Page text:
Thinking of remortgaging? You are far from alone, with numbers jumping nearly 13% on last year, according to figures.
The number of people remortgaging has soared to a two-year high as homeowners take advantage of lenders’ end-of-year price war to lock into a good deal.
A total of 37,769 mortgages were approved for people switching to a new deal in October, 12.7% more than in the same month of last year, according to industry body UK Finance.
Mark Harris, chief executive of mortgage broker SPF Private Clients, said: “As we head towards the end of the year, and lenders jostle for what business there is out there, there are some incredible deals on the market to attract borrowers.”
There was also an increase in the number of mortgages approved for house purchase, with these rising 3% year-on-year to 46,631, despite the uncertainty caused by the General Election.
Why is this happening?
The final quarter is traditionally a busy time for remortgaging as banks and building societies try to entice homeowners with competitive deals in a bid to meet their annual lending targets by the end of the year.
This situation not only encourages people who are sitting on their lenders’ standard variable rate to remortgage, but it also means a higher volume of mortgages tend to expire during this period, due to people previously taking out fixed term deals in the run up to the end of the year.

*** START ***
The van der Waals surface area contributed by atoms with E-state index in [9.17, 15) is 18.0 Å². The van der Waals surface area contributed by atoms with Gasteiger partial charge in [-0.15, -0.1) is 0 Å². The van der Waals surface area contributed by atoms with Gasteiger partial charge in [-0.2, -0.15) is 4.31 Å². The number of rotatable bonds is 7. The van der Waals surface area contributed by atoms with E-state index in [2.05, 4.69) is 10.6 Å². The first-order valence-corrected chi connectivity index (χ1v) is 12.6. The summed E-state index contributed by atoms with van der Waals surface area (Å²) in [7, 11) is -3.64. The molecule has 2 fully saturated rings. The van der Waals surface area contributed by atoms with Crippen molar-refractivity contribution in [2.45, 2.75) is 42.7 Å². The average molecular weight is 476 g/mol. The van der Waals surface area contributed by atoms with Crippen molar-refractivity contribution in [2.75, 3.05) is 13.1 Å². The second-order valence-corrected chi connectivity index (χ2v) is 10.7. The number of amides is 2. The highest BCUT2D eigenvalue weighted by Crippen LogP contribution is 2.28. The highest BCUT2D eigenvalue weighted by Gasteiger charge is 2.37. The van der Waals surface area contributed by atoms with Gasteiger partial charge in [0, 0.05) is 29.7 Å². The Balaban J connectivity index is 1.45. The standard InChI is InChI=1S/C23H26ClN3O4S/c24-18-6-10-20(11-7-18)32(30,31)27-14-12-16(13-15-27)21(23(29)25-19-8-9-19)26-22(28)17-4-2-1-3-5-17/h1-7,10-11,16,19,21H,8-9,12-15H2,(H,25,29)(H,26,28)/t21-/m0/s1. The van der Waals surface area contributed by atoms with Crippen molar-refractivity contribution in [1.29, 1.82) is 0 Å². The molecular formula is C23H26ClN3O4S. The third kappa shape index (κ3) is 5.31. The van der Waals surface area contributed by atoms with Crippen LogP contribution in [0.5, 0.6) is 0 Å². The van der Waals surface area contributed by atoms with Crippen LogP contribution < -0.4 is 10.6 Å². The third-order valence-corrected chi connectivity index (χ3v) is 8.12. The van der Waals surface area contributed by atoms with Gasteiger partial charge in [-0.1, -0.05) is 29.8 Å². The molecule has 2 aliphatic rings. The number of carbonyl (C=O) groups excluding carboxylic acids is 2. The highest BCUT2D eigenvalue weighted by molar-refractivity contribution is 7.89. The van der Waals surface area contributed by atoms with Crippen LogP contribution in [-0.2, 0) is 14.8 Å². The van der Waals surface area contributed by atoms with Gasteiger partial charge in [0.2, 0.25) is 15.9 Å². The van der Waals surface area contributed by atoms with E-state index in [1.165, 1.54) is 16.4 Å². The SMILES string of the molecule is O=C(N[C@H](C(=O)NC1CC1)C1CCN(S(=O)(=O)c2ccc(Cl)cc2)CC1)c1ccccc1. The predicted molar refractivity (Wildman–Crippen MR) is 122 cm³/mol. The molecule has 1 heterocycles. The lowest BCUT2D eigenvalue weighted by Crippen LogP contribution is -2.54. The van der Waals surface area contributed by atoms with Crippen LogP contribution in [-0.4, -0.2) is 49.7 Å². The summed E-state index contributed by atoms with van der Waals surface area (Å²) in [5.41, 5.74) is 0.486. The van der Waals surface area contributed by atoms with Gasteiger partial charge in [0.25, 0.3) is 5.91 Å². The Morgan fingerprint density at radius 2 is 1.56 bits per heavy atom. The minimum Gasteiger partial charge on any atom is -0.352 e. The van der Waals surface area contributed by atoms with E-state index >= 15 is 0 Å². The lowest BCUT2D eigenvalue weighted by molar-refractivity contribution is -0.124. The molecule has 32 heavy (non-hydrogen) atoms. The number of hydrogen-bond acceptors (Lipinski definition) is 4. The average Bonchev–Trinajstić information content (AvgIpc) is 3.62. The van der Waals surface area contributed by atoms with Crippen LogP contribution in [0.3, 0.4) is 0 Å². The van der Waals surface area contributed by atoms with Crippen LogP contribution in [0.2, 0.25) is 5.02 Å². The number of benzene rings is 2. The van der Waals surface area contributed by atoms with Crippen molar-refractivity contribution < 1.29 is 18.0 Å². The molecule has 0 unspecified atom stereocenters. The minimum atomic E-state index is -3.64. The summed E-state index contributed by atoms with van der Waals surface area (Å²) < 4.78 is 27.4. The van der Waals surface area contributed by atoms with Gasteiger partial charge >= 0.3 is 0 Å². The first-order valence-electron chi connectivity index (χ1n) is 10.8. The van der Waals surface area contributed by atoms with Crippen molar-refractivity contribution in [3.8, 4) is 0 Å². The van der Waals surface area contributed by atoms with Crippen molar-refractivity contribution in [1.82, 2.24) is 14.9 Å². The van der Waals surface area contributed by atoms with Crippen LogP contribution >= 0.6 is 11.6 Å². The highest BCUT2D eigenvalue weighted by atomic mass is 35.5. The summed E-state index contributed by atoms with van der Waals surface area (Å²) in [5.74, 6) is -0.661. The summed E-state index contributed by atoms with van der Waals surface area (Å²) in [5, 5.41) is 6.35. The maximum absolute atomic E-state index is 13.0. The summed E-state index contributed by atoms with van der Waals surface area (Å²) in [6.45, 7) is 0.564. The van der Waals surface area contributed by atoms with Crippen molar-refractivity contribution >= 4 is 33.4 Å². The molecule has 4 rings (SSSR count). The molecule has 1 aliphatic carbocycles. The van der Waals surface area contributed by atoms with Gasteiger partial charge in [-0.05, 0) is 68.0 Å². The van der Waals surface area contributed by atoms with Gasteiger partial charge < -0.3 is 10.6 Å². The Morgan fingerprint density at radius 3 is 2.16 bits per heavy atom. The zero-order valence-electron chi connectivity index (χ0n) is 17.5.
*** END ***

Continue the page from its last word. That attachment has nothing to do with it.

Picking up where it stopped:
The surge in remortgaging typically helps to offset a more subdued market for lending to people buying a new home, with house-hunters typically putting moving plans on hold until after Christmas.
Who does it affect?
End of year competition among lenders is great news for anyone looking to remortgage.
Halifax is currently offering a two-year fixed rate mortgage of 1.08% for people with a 40% deposit, while NatWest is offering a two-year deal of 1.25% for those with a 25% deposit.
Rates ate only slightly higher for homeowners who want to fix for five years, with Virgin Money offering a deal of 1.46% for people borrowing 65% of their home’s value.
Nationwide, Halifax, NatWest and Royal Bank of Scotland all have five-year fixed rate loans with rates below 1.6%.
What’s the background?
The housing market has shown signs of enjoying a slight autumn bounce, although the lift has been more muted than in previous years.
Subdued transaction levels are partly due to the current uncertainty caused by both Brexit and the General Election.
But high house prices and stretched affordability in many areas are also acting as a drag on the market, particularly in southern regions.
Even once Brexit is finalised, activity levels are not expected to pick up significantly, with house price growth also expected to remain low.
Top 3 takeaways
The number of people remortgaging has soared to a two-year high as homeowners take advantage of lenders’ end of year price war
A total of 37,769 mortgages were approved for people switching to a new deal in October, 12.7% more than in the same month of last year
There was also an increase in the number of mortgages approved for house purchase, with these rising 3% year-on-year to 46,631